TCU the best choice for college football's BCS
A good rankings system is supposed to identify the most "deserving" team, not the most popular, or politically connected, or the most oil-rich-frat-boy-Izod-wearing-arrogant. For deserving, I'll take TCU. You can keep Florida, Alabama, and Texas, who have not been especially convincing, no matter how they are lording it. They're the college football equivalent of inherited money. They ought to play in Newport.
The Horned Frogs have made a serious case that they are the best team in the country through 10 games, and with two more victories, they can complete the school's first undefeated season since Davey O'Brien won the Heisman Trophy in 1938. Yet the one thing they probably can't do is play for a national championship, because they lack pedigree. The Bowl Championship Series is rigged to preserve the birthrights of the six founding conferences against interlopers such as TCU from the Mountain West. If Congress were really concerned about the nation's health, they would be doing something about the BCS, given its ill effects on fans across the country, especially my father, a TCU alum, who is perpetually at stroke risk.
The argument in favor of TCU includes the unpretentious virtues of Fort Worth, Tex., my home town, with its superior Railhead barbecue and the transcendent cheese enchiladas at the Paris Coffee Shop, but I will confine the discussion to football. The Horned Frogs have outscored their opponents, 233-53, in their past five games. They're 3-0 against teams currently in the top 25 by a combined victory margin of 107-45, flatly the best performance of any of the six teams still undefeated. They're fourth in the country in total offense (467.6 yards) and defense (244.9 yards), the only team to make the top 15 in each.
They've got a quarterback in the redheaded Andy Dalton who has outplayed Tim Tebow and Colt McCoy, throwing 11 touchdowns to just one interception in the last five games, and who also saved a dog from dying on a roadside earlier this season. They've got the nation's best all-purpose gamebreaker in Jeremy Kerley, and the best defensive end in the country in Jerry Hughes. They've also got a head coach in Gary Patterson who wins the award for most deserving because he whines the least.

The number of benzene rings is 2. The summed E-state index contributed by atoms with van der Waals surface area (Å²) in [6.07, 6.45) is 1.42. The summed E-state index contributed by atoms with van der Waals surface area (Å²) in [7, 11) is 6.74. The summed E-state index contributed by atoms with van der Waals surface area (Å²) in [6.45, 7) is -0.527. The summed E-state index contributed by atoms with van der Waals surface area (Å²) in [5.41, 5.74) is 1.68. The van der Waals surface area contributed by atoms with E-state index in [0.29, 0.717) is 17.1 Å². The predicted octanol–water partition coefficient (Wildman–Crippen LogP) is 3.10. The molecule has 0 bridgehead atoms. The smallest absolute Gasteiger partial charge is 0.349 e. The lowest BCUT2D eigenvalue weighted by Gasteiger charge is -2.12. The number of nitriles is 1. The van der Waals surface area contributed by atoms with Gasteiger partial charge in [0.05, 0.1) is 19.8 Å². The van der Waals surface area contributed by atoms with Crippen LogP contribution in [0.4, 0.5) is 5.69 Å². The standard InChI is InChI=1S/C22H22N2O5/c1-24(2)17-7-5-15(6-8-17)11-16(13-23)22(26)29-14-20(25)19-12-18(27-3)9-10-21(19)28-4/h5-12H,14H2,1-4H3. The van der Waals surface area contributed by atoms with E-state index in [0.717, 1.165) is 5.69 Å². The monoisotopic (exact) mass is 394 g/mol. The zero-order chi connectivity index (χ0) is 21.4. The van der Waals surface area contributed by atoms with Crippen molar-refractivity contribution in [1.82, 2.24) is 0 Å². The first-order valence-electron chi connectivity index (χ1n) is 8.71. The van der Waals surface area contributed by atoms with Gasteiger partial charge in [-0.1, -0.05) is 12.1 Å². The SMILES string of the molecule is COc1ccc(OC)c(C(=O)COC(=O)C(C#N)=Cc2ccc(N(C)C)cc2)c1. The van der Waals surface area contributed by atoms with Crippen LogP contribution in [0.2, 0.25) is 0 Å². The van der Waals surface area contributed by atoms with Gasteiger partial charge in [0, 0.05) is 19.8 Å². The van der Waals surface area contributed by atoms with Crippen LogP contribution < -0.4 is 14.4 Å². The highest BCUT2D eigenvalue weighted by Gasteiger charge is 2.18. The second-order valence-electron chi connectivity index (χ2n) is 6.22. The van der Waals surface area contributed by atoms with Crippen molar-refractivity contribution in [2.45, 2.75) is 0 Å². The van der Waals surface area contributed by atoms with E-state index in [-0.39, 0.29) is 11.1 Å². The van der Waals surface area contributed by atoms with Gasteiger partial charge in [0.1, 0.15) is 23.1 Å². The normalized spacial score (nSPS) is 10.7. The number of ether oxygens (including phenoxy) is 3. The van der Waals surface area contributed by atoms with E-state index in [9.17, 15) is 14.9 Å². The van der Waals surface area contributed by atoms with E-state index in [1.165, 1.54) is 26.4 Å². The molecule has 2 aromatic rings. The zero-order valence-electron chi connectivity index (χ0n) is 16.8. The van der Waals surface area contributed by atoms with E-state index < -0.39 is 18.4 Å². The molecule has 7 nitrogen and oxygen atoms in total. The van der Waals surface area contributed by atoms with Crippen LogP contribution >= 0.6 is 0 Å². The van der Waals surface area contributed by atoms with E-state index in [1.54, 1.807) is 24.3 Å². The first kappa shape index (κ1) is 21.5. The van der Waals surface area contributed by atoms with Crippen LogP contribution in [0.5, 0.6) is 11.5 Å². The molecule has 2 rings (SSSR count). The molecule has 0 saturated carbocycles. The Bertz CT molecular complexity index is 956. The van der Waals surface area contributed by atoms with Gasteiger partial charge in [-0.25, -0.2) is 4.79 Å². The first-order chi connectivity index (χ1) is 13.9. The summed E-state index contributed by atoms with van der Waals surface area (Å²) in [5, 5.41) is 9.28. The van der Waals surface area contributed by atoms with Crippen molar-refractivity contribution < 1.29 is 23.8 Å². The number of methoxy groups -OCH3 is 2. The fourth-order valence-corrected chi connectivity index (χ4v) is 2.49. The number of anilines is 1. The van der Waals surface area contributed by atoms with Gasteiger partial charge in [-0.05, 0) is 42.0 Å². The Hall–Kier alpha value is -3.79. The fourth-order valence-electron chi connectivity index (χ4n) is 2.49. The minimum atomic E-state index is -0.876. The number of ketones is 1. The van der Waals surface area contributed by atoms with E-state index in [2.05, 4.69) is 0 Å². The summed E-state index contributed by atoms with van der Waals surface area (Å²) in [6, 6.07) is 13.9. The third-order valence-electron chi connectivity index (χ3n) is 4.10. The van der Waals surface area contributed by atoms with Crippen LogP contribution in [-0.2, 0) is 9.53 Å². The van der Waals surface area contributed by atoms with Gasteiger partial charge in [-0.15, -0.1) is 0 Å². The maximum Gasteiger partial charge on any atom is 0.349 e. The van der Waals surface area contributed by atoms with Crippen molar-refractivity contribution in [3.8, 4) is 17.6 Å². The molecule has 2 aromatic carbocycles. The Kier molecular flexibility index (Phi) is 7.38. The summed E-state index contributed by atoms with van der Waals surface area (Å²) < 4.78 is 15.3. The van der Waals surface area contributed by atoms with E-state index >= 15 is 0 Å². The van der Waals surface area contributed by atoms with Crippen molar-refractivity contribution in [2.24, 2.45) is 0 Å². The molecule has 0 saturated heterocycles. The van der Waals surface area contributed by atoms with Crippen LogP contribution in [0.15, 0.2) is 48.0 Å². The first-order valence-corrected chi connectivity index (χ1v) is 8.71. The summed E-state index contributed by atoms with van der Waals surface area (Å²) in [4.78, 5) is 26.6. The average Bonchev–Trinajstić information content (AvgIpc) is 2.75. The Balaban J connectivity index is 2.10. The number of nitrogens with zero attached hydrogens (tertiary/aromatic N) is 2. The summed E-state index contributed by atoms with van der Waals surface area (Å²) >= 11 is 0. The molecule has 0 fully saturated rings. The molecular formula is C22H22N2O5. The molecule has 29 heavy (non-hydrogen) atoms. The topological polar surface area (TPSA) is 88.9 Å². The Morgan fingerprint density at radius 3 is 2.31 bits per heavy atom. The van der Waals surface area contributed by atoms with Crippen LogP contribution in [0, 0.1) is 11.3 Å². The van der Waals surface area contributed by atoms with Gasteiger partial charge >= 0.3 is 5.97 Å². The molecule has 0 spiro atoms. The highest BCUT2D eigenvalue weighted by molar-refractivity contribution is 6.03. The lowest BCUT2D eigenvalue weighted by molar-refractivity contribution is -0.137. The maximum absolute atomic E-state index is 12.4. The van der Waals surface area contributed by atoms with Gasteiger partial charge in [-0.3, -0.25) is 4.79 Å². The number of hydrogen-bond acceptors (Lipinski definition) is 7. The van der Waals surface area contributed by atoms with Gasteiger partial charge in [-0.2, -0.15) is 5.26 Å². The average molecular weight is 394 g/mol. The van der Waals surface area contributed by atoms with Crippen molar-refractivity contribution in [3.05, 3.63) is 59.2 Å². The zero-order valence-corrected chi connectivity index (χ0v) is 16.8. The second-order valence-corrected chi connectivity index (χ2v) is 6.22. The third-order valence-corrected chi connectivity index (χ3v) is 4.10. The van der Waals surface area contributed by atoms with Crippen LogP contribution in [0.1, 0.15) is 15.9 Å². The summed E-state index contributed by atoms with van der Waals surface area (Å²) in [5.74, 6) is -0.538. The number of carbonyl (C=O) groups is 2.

"For us to be able to argue, we have to be there every year," Patterson says. "We got to find a way to win out, and then win next year too. We have to do it every year."
It's a pretty gracious thing for Patterson to say, given that he has won every year and been rewarded with a lot of Poinsettia Bowl appearances. The Frogs have won at least 10 games in six of his nine seasons. They're 13-3 against BCS schools since 2002, and 9-2 since 2005. They're 5-2 against the Big 12 in that period, and frankly, they could hang an ACC championship banner after what they've done to that conference, including beating Clemson on the road this season. Yet they're the ones with something to prove?
"Do you think it would do me good to politick to play for a national championship?" Patterson asked. "All I can do to change people's minds is the play on the field."
During the past five seasons, the Mountain West has the best win percentage in bowl games among the 11 conferences, with a 14-7 mark (.667) -- beating out the SEC and the Pac-10. Last season's champion, Utah, plain embarrassed Alabama in the Sugar Bowl, 31-17, to finish undefeated. The underlying assumption of the BCS is that the six power conferences are, at their worst, superior to all other leagues at their best.
If Ohio State compiled a gaudy record in a lousy Big Ten, no one would question the Buckeyes' worthiness to play for a title. Don't believe me? It happened two years ago. Surely, this year's TCU team would fare no worse than that Ohio State squad did in that loss to LSU.
Not one team from outside the big six has been invited to the title game since the BCS first corrupted college football in 1998. The Frogs are ranked higher than any team without an automatic BCS bid has ever been this late in a season. But there is no such thing as upward mobility in the BCS. The Frogs, just like the Utahs and Boise States before them, have been playing for second place all along. And that's the problem. TCU may well lose a game, but the results on the field should determine its standing, not a weighted formula.
I've said it before, but it's never been truer: College football is supposed to be a test of stamina to see who can survive the delirium, not a predetermined check-cutting ceremony. The excitement of college football should lie in its variety -- the clash between teams from different regions, with differing values, sizes, budgets, styles, strategies, all singing different songs and wearing different colors.
Full disclosure: My parents are both TCU alums, and such devoted fans that they have a monogrammed parking space at Amon Carter Stadium right next to the ex-chancellor's. They once bought a house because it had a stunning view of the stadium from the back porch.